Listening to the Lamp

The glass has lavendered with age
but now the flickering wicks reflect
on brass reburnished after years
of verdigrised neglect.
They waver through the shade
and mottled light
casts rings around the walls and feebly fades
the edge of night.

And beacons in the sounds that shared
the evenings in the time before
the years had speeded and the green
had gone. Such lamp-light poured
from kitchen windows. There,
where windmills creaked
and pumps thumped rhythms on the thickening air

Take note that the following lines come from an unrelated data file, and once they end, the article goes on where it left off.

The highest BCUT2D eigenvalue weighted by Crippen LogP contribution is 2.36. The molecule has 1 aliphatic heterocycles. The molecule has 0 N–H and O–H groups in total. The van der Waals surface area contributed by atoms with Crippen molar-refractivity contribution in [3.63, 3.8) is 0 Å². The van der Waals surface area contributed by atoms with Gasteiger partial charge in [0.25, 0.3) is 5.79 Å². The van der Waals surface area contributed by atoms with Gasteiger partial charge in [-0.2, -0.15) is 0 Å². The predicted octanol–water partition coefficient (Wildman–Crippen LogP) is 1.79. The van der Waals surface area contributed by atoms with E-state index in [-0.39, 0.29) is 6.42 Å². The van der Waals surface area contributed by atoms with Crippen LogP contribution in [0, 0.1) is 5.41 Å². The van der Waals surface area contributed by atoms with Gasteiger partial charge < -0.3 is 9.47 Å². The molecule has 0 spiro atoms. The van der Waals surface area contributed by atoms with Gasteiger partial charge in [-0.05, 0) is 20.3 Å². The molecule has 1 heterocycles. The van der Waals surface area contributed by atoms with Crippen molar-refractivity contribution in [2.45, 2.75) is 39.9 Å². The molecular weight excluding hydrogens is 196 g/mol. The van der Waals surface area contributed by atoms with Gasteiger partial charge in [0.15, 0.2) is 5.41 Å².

the crickets beat

through cluttered dusk. At daylight’s end
the sounds wound home. The truck bumped past
the cattle-ramp. Gates scraped –
porch floor-boards squeaked. At last
doors slammed the dark out. When
the lamp-light ran
round low, slow, anecdotic voices then —
the night began.

Now I turn the flame low,
lift the globe and cup my hand
behind the glass and blow
the past out. Wicks have burned
to silence and
today returns.

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